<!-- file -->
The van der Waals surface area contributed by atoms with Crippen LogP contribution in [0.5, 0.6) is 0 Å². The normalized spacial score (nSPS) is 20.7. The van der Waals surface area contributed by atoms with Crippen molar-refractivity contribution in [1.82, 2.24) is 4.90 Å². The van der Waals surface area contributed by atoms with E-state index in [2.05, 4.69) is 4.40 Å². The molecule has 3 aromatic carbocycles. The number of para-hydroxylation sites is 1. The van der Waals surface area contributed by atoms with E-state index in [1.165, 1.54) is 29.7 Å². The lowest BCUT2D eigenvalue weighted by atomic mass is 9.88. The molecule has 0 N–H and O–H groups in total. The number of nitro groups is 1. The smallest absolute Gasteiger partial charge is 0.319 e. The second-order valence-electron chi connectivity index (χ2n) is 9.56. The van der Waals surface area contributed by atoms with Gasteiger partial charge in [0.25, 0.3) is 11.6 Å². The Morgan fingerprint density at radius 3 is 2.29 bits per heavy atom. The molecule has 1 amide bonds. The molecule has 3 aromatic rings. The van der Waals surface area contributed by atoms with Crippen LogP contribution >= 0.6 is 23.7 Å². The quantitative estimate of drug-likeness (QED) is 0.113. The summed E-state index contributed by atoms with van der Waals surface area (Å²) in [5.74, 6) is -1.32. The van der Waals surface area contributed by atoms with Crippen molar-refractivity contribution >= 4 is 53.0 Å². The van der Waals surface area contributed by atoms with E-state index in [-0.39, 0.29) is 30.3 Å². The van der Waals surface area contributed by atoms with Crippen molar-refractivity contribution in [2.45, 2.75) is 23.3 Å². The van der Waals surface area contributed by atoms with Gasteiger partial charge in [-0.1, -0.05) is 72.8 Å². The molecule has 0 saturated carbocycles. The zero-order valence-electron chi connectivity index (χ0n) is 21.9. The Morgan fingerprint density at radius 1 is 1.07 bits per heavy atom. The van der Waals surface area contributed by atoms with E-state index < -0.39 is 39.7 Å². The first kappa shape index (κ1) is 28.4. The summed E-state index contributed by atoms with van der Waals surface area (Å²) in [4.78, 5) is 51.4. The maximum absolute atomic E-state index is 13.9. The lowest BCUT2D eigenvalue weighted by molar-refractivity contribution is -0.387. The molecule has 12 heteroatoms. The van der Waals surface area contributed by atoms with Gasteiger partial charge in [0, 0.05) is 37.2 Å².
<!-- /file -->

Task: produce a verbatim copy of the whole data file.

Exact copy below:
The van der Waals surface area contributed by atoms with Crippen LogP contribution in [0.5, 0.6) is 0 Å². The normalized spacial score (nSPS) is 20.7. The van der Waals surface area contributed by atoms with Crippen molar-refractivity contribution in [1.82, 2.24) is 4.90 Å². The van der Waals surface area contributed by atoms with E-state index in [2.05, 4.69) is 4.40 Å². The molecule has 3 aromatic carbocycles. The number of para-hydroxylation sites is 1. The van der Waals surface area contributed by atoms with E-state index in [1.165, 1.54) is 29.7 Å². The lowest BCUT2D eigenvalue weighted by atomic mass is 9.88. The molecule has 0 N–H and O–H groups in total. The number of nitro groups is 1. The smallest absolute Gasteiger partial charge is 0.319 e. The second-order valence-electron chi connectivity index (χ2n) is 9.56. The van der Waals surface area contributed by atoms with Gasteiger partial charge in [0.25, 0.3) is 11.6 Å². The Morgan fingerprint density at radius 3 is 2.29 bits per heavy atom. The molecule has 1 amide bonds. The molecule has 3 aromatic rings. The van der Waals surface area contributed by atoms with Crippen LogP contribution >= 0.6 is 23.7 Å². The quantitative estimate of drug-likeness (QED) is 0.113. The summed E-state index contributed by atoms with van der Waals surface area (Å²) in [5.74, 6) is -1.32. The van der Waals surface area contributed by atoms with Crippen molar-refractivity contribution >= 4 is 53.0 Å². The van der Waals surface area contributed by atoms with E-state index in [-0.39, 0.29) is 30.3 Å². The van der Waals surface area contributed by atoms with Crippen molar-refractivity contribution in [2.45, 2.75) is 23.3 Å². The van der Waals surface area contributed by atoms with Gasteiger partial charge in [-0.1, -0.05) is 72.8 Å². The molecule has 0 saturated carbocycles. The zero-order valence-electron chi connectivity index (χ0n) is 21.9. The Morgan fingerprint density at radius 1 is 1.07 bits per heavy atom. The van der Waals surface area contributed by atoms with E-state index < -0.39 is 39.7 Å². The first kappa shape index (κ1) is 28.4. The summed E-state index contributed by atoms with van der Waals surface area (Å²) in [4.78, 5) is 51.4. The maximum absolute atomic E-state index is 13.9. The lowest BCUT2D eigenvalue weighted by molar-refractivity contribution is -0.387. The molecule has 12 heteroatoms. The van der Waals surface area contributed by atoms with Gasteiger partial charge in [0, 0.05) is 37.2 Å².